Https

7 results arranged by date

Blog   |   Internet, Security

When it comes to Great Firewall attacks, HTTPS is greatest defense

An Internet café in Beijing. Attacks that appear to have been mediated by China's censors against GitHub, a software site vital to Chinese developers, demonstrate the importance of HTTPS in protecting against censorship. (Reuters/Jason Lee)

The power of HTTPS to protect has been brought into sharp focus by a series of attacks against software collaboration site GitHub. These attacks consistently failed because of the site's universal use of HTTPS. Most recently, GitHub reported a blistering series of distributed denial of service attacks in March, which it believes were an attempt to persuade the site to remove certain content. Security researchers including Robert Graham and Insight Labs analyzed the latest GitHub attack, concluding that it appears to have been mediated by China's "great firewall" censorship system.

April 8, 2015 2:03 PM ET

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Blog   |   China, Internet, Security

China's CNNIC issues false certificates in serious breach of crypto trust

Google's landing page for China is viewed on a laptop in Hong Kong. False credentials were issued for Google and other domains by Chinese digital certificate company CNNIC. (AFP/Frederic J. Brown)

In a major breach of public trust and confidence, the Chinese digital certificate authority China Internet Network Information Center (CNNIC) certified false credentials for numerous domains, including several owned by Google. The deliberate breach had the potential to seriously endanger vulnerable users, such as journalists communicating with sources. The breach was discovered by Google and published on its security blog on March 23. Despite this serious lapse, it appears CNNIC's authority will not be revoked, and that its credentials will continue to be trusted by almost all computers around the world.

Blog   |   Internet

'Spear phishing' attacks underscore necessity of digital vigilance

The revelation that the FBI sent a fake Associated Press story containing malware to a teenager suspected of making bomb threats has brought "spear phishing" back into the public consciousness. The technique, which combines malicious software with social cues tailored to the target, has been used by state and non-state actors to attack journalists and rights advocates, including the Committee to Protect Journalists. Spear phishing can be devastatingly effective, but there are simple steps journalists can take to protect their work, themselves, and their sources.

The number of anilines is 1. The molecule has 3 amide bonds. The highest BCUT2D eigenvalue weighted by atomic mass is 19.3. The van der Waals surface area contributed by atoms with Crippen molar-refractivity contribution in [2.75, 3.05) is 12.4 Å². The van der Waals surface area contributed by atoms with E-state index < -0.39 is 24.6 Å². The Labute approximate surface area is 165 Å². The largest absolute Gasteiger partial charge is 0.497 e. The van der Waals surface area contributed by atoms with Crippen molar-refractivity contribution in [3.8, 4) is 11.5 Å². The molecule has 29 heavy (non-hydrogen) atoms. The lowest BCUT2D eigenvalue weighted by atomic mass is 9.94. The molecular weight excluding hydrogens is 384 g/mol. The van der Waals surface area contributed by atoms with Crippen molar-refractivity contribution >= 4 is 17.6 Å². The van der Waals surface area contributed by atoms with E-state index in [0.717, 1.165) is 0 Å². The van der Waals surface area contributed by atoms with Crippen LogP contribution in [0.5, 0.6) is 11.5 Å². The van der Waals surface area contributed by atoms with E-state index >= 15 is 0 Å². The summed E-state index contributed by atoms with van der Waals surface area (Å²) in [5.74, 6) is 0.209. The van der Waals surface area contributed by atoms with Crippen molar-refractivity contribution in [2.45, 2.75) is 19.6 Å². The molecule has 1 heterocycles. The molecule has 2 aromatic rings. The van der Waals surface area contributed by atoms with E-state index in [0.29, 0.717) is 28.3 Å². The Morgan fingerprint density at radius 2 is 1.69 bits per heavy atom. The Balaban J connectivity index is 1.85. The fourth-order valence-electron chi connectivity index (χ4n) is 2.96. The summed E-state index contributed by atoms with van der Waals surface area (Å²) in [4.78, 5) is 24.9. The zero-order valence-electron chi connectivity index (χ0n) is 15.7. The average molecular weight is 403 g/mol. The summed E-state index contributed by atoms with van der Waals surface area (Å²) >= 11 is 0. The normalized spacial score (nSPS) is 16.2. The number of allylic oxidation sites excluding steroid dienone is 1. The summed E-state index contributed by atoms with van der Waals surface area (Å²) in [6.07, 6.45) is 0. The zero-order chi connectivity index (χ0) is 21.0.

Blog   |   Internet, Iran

Farsi guides to the surveillance attack in Iran

As we've reported before, there's strong evidence that forces with widespread access to Iran's internet infrastructure have been engaged in large-scale surveillance of https traffic in July and August, certainly of Google traffic, and perhaps many more websites, including Facebook and Yahoo!

If you used the Internet in Iran during this period you should, at the very least, change your passwords, and log out, then log back into, any services you use.

A fuller explanation of what happened, and what to do about, written in Farsi, is available from Google's Persian Blog. "DigicomV" on YouTube has also posted some Farsi-language videos explaining the attack.

Thanks to Katrin at MobileActive for these links.

September 16, 2011 4:23 PM ET

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Blog   |   Internet, Iran

Catching the Internet's spies in Iran and elsewhere

In August, Google introduced a new, if rather obscure, security feature to its Chrome web browser, designed to be triggered only under extreme circumstances.

If you were talking to Google's servers using the web's secure "https" protocol, your browser makes a number of checks to ensure that you are really talking to Google's servers. Like an overly obsessive bouncer, the new code double-checks the identity of any supposed Google site against a Chrome-only list of valid Google identities hardwired into the browser.

September 1, 2011 10:34 AM ET

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Blog   |   Internet, USA

Google+ for journalists at risk

A Google developers conference in May. (Reuters/Beck Diefenbach)

When they're creating new features, software designers talk in terms of "use cases." A use case describes steps that future customers might perform with a website. "Starting a group with friends," would be a use case for Facebook. "Buying a book" would be case for Amazon's designers. 

Blog   |   Internet, Syria

Syrian Facebook: Low-tech threats and high-tech scrutiny

Journalists and online news-gatherers have been struggling to collect and distribute high-quality information about recent events in Syria. Foreign journalists have been turned away at the border; local online reporters have been detained. The quality of Internet and mobile phone connectivity has been extremely variable, with reports of Net and phone connections being cut off in selective areas, such as Deraa and Douma. The Wall Street Journal reported blocks on social-networking sites, and CPJ has received reports of consistent slowdowns of home Internet services such as Skype and Google Mail.

May 6, 2011 4:58 PM ET

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7 results